It covers payment methods and information on, banking systems, foreign exchange controls, and U.S. and correspondent banking.
Methods of Payment
Large Georgian banks service foreign trade transactions. Methods of payment generally include a letter of credit or advance payment. To carry out transactions through banks, buyers and sellers must have a written contract. Because of high interest rates and short‐term lending offered by local banks, most enterprises prefer to purchase equipment through supplier‐financed transactions.
For more information about the methods of payment or other trade finance options, please read the Trade Finance Guide.
The central bank is the National Bank of Georgia (NBG). It sets monetary policy, issues licenses, and supervises the activities of banking institutions and currency exchange offices. To regulate circulating money and encourage deposits in Georgian lari (GEL), the national legal tender, the NBG requires commercial banks to keep a certain percentage of their foreign currency deposit liabilities in reserve.
The U.S. government has assisted the NBG to accelerate financial sector development in Georgia. NBG and most commercial banks use SWIFT to process international payments and messages. There are no restrictions on the number of bank accounts individuals and enterprises may hold with Georgian banks. Banking is one of the fastest growing sectors in the Georgian economy. The cost of lending remains high but may decline as Georgia’s banking sector develops.
As of June 1, 2022, Georgia’s banking sector consists of 14 commercial banks, including 13 foreign-controlled banks, with 154 commercial bank branches and 756 service centers throughout the country. Two Georgian banks are listed on the London Stock Exchange: TBC Bank (listed in 2014), and the Bank of Georgia (2006).
Credit from commercial banks is available to foreign investors as well as domestic clients, although interest rates are high. Banks continue offering business, consumer, and mortgage loans. The International Finance Corporation (IFC), European Bank for Reconstruction and Development (EBRD), U.S. International Development Finance Corporation (DFC), Asian Development Bank (ADB), and other international development agencies have a variety of lending programs that make credit available to large and small businesses in Georgia. At the beginning of 2021, 38 microfinance organizations operated in Georgia, making small credit available to businesses.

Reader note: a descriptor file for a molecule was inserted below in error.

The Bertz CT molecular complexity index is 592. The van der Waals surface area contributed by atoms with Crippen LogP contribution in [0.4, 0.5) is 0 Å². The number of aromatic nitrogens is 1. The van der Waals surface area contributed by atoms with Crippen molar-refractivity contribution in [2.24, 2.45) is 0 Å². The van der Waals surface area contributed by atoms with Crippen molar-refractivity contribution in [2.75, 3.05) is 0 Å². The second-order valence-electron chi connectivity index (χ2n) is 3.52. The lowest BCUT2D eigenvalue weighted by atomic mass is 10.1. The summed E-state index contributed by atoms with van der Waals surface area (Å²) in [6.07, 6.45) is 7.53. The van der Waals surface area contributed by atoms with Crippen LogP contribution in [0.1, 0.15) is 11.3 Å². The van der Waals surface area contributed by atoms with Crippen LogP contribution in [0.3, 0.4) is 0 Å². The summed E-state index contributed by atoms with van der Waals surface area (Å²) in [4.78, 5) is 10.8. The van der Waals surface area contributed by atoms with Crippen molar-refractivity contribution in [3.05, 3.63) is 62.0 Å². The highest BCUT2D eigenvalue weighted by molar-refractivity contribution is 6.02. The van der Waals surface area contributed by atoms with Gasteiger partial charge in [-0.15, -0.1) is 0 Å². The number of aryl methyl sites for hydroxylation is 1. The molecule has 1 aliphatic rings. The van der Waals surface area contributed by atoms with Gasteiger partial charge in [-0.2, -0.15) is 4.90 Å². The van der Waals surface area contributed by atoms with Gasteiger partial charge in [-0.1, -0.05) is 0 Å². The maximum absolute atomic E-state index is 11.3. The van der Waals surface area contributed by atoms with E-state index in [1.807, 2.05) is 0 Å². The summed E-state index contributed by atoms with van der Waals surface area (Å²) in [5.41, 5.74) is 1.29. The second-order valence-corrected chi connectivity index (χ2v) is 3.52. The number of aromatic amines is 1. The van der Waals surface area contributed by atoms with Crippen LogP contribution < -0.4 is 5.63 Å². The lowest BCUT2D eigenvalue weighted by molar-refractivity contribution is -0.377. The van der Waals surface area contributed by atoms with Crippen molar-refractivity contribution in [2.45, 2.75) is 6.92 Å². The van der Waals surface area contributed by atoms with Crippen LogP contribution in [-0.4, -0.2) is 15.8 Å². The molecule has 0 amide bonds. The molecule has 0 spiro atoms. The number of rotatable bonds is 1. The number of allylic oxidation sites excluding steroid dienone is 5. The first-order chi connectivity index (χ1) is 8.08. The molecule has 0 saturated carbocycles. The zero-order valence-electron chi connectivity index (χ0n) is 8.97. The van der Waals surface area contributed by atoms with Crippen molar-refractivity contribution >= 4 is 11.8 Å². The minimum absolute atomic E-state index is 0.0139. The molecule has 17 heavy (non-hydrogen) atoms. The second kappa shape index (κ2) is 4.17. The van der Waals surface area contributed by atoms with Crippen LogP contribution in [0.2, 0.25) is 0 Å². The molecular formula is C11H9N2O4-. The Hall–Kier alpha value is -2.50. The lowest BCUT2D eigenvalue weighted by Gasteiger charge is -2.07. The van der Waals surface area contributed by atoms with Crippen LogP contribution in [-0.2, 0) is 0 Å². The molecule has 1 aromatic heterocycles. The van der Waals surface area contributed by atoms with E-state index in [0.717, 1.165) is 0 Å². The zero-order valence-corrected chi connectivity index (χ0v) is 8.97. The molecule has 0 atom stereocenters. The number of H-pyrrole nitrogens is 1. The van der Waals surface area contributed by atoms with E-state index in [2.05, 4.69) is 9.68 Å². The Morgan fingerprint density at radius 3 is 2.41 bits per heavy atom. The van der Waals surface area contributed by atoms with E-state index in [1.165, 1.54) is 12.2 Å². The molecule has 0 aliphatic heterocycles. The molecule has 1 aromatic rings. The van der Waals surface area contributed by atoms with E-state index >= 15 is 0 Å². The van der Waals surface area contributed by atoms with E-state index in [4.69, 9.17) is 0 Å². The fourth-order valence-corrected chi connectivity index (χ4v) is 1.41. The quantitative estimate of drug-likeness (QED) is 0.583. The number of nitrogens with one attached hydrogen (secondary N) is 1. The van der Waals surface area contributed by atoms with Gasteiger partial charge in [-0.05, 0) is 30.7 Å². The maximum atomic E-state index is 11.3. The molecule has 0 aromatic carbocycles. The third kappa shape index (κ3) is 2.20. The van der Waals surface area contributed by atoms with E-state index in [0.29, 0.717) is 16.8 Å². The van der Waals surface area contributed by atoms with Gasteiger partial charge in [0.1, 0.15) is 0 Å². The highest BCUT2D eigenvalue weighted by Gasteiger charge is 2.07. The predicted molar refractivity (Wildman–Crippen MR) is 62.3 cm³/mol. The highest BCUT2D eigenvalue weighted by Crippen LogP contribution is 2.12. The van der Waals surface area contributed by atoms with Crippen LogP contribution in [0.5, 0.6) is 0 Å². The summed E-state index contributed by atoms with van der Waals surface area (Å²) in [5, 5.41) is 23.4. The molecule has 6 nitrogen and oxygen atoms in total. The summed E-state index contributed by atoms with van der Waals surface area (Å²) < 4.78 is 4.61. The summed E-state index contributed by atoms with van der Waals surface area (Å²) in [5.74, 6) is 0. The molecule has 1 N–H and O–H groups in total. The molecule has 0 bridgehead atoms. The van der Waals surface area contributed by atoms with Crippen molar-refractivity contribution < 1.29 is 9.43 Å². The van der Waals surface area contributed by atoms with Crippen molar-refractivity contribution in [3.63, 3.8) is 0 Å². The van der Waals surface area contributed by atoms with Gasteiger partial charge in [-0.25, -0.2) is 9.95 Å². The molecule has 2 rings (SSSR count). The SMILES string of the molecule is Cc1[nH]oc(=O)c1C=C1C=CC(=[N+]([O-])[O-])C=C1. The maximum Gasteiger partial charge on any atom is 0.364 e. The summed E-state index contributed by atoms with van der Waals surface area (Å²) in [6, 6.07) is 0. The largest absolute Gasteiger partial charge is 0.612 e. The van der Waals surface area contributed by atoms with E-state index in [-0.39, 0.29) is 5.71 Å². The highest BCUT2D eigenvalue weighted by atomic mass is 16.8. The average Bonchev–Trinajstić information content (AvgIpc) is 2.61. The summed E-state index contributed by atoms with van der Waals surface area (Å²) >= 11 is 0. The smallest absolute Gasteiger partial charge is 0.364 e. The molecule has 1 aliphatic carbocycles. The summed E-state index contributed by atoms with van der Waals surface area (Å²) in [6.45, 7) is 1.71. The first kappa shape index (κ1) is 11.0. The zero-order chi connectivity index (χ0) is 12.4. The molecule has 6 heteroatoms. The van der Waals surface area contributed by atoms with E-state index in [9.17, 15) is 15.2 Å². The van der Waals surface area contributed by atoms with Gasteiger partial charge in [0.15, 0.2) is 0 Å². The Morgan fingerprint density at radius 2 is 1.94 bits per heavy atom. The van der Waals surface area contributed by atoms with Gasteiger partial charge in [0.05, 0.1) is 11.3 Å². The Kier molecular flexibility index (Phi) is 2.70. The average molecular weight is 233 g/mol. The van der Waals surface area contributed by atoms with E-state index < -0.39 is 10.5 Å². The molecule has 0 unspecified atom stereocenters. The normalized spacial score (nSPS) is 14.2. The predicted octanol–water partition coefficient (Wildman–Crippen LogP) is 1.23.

For more information see Chapter 6, Investment Climate Statement, Efficient Capital Markets and Portfolio Investment section.
Foreign Exchange Controls
The lari (GEL) is the only legal tender in Georgia; it has no informal or parallel exchange rates. Foreign businesses may convert GEL into hard currency at the market exchange rate and freely transfer the proceeds abroad without limitation. One may hold foreign exchange in bank notes or on deposit in designated bank accounts. There are no limitations on these accounts’ operations.
Since 1998, the GEL has maintained a floating currency. Despite the GEL’s nearly 40 percent depreciation against the dollar from 2015 to 2020, as of mid-2021 the NBG has indicated it has no plans to change its monetary policy.
All Georgian banks accept and issue credit cards. Credit cards are accepted at most of the hotels, restaurants, and stores in Tbilisi, but some small stores or establishments still do not accept them. ATMs are available throughout Tbilisi and in other cities.
U.S. Banks and Local Correspondent Banks
There are no U.S. banks with branches in Georgia, though most Georgian banks have correspondent accounts with U.S. banks. EXIM Bank does not offer any country specific programs in Georgia and nor does it have Georgia specific restrictions. For more information visit Country Limitation Schedule of EXIM.
To access Georgia’s ICS section on financing, visit the U.S. Department of State Investment Climate Statement website.